So when there was a cold wind over the water—as there often was, chopping the surface of the sea and cutting even through his water-coat—Shimon shivered amid his numbness and his grief, and drew his coat more closely about his body, as though by keeping covered, he could keep the demons from slipping inside him. And when the night’s catch brought up a few fish, he was always careful when he gutted them to take out the heart and wrap it in a bit of lake-weed, tucking it into his coat. Before sleeping for the day in the empty house that had been his father’s, he would hand the heart to his mother, who lay it on the coals of the smaller firepit in their atrium, the one they didn’t use for cooking. The smoke from the fish’s heart would keep even the most malicious of the shedim away, for their fathers had taught that the fish were God’s gift to the People, to make them strong and virile and prosperous.
But now it was rare to smell the heart-smoke of the fish, and Shimon feared that each wind brought more shedim into the town, and that even the water itself had become a house for the demons, a dark mirror of the air that was their usual home. Somewhere down under that dark, placid surface were many pale corpses, some buried perhaps in the sediment, some drifting in the water. A soft glow on the far edge of the sea signaled the coming dawn, yet Shimon felt cold.
“Do you never think of what waits beneath our boat?” he asked suddenly.
The others turned to look at him.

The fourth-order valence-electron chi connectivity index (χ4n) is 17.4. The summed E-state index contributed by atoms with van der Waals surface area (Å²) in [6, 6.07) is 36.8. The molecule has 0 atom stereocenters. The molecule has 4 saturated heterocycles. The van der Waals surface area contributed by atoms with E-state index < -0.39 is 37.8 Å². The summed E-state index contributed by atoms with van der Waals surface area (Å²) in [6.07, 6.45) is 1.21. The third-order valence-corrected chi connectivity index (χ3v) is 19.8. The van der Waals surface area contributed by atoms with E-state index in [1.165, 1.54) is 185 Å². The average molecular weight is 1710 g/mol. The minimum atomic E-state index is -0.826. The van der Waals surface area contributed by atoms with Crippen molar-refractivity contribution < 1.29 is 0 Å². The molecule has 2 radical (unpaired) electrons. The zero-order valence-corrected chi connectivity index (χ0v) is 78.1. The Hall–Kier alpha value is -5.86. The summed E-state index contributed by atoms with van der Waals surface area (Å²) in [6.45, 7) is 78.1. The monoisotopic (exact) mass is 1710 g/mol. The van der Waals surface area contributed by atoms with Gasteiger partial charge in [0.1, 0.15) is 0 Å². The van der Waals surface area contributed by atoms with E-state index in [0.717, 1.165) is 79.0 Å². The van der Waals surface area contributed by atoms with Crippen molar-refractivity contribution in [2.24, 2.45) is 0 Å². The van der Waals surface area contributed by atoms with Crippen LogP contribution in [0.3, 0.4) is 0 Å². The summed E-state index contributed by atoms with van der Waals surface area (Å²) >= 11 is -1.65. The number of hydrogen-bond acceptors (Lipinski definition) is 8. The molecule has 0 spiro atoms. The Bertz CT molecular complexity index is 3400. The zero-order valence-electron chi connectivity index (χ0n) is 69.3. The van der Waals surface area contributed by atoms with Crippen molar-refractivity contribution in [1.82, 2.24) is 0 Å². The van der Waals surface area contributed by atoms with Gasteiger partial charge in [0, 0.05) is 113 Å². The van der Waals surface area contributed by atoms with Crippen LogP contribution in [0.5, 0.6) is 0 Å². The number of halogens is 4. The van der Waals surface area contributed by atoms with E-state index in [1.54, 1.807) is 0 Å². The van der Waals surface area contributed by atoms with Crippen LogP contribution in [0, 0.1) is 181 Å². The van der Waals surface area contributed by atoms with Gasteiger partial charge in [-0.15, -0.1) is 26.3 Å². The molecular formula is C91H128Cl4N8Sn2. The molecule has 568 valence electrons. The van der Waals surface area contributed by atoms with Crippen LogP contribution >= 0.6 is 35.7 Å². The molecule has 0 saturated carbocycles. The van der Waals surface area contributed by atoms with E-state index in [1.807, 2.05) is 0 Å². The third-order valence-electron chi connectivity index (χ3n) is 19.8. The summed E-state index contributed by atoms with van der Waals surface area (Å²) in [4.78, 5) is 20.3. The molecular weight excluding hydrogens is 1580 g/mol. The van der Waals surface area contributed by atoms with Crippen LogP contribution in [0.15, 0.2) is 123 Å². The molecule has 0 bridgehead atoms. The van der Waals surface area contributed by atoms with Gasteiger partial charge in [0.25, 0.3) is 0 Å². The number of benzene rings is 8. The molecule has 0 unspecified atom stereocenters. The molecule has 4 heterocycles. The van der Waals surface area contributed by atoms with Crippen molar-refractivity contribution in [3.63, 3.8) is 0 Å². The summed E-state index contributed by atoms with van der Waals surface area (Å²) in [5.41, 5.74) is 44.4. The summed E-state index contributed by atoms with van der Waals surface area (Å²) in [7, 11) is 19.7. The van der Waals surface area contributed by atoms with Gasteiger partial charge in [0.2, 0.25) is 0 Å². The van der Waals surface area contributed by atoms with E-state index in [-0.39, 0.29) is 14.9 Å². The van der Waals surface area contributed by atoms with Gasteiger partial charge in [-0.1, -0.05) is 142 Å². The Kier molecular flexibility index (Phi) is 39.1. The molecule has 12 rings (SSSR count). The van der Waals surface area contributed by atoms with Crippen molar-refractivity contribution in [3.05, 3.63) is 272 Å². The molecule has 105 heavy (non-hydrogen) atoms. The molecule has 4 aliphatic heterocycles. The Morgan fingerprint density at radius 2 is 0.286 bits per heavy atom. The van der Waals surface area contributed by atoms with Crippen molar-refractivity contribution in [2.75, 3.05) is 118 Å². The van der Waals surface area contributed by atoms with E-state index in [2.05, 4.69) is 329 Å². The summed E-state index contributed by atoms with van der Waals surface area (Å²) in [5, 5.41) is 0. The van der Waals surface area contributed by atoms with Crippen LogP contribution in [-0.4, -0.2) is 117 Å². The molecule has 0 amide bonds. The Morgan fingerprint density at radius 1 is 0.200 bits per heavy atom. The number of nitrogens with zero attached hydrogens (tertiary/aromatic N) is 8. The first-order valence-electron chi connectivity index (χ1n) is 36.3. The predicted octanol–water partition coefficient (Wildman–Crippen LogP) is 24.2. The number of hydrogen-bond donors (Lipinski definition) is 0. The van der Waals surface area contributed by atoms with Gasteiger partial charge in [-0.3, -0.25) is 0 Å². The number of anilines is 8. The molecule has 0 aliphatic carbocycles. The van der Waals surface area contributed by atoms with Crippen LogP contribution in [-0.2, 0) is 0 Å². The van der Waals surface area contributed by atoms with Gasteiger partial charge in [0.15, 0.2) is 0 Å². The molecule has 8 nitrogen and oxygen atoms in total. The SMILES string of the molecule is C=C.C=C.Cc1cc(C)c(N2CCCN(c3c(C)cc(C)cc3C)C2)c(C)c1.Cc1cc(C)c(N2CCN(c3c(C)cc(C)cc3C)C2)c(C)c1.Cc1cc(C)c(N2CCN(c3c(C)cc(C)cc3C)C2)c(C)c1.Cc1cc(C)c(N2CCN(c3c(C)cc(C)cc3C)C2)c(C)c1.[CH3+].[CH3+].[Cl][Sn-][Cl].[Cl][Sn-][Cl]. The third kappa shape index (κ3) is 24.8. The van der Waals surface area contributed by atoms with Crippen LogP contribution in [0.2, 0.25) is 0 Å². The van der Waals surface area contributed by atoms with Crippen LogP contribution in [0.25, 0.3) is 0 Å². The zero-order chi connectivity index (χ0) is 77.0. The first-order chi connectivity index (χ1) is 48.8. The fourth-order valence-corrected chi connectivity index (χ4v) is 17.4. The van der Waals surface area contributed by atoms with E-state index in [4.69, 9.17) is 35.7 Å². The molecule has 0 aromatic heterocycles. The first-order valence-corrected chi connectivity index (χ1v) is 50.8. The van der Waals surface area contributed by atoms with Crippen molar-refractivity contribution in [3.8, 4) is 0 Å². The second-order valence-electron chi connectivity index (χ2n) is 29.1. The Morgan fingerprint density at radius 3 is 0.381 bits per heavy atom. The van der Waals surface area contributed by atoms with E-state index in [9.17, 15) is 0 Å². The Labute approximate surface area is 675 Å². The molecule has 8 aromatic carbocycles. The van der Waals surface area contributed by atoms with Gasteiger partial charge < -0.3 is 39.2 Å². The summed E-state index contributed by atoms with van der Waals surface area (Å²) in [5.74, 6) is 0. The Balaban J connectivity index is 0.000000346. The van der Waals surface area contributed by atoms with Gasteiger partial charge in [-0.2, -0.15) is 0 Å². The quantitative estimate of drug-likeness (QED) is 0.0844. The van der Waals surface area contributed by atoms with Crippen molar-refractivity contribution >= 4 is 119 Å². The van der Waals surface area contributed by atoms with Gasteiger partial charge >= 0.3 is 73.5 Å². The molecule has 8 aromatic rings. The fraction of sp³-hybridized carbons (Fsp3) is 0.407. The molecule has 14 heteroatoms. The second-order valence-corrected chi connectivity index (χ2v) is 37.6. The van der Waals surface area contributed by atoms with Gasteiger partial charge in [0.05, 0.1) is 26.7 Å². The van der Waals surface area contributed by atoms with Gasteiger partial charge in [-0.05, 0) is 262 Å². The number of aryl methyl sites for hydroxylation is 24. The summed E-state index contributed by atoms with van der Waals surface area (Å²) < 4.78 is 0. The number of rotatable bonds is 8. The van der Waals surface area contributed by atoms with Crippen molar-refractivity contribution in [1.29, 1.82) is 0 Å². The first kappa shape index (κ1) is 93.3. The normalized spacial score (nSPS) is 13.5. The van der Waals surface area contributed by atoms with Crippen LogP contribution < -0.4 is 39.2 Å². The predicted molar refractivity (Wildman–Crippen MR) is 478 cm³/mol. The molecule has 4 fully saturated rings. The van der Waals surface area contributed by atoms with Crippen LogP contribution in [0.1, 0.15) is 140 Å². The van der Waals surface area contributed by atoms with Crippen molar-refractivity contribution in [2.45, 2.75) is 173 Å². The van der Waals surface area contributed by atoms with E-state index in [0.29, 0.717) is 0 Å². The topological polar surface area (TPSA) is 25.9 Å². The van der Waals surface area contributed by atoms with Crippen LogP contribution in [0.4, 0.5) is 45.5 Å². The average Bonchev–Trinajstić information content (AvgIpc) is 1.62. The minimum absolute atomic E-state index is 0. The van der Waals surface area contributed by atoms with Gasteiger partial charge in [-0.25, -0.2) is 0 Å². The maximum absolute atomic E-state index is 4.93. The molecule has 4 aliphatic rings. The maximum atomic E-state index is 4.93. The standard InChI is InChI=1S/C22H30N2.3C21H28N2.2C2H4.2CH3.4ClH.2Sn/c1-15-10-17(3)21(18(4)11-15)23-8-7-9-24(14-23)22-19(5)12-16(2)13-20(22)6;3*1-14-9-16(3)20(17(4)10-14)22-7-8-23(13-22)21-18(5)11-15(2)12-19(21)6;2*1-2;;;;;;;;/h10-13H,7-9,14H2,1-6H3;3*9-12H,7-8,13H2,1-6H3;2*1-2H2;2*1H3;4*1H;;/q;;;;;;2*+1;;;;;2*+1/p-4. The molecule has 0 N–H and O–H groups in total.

After a few moments, Yohanna cleared his throat. “Fish, I hope. Somewhere.” He was pale.
“I never stop thinking of it,” Shimon said. He kept staring at that still, deceitful surface. “You think you can forget everything in this silence over the water. You think you can leave your dead beneath the waves. But there is no lasting burial.”
* * *
They took up their oars and rowed slowly, letting the nets trail behind in the water, in no hurry to return to their surviving kin with news of another night lost. Shimon sat in the middle of his despair like a hard gray stone. But then he glanced up from his oar and saw a single white seabird, the morning’s first. It skimmed low over the sea with a swiftness that was holy. His gaze followed the bird’s long glide, and for a few moments the sight of it made his numbness almost pleasant, the way that the last slide into sleep is pleasant, when a man loses all feeling but that soft weight of drowsiness.
Even as the bird lifted into the sky, the sun burst over the water behind them like the sounding of a shofar, lighting the bird’s wings and the water beneath it, and blazing against the white walls of Beth Tsaida, the fishers’ houses by the tideline below Kfar Nahum town. Those were houses of stone built to withstand the strong winds from the sea. Houses built to last; only the people inhabiting them had not.
As if in answer to the sun’s arrival, an eerie cry sounded over the water. A high, wavering cry, a wail. Shimon stiffened; for a moment he didn’t know what creature was uttering that scream, though he thought there were words in it.
“What was that?” Yohanna gasped.
“A man,” Yakob said, looking over his shoulder. “There’s a man on the shore.”
Shimon glanced where Yakob gestured, even as the cry died away, leaving his heart beating fast. They were close enough to the shore now that if Shimon had held up his arm and tried to cover the man with his hand, he would have needed to use nearly his entire palm.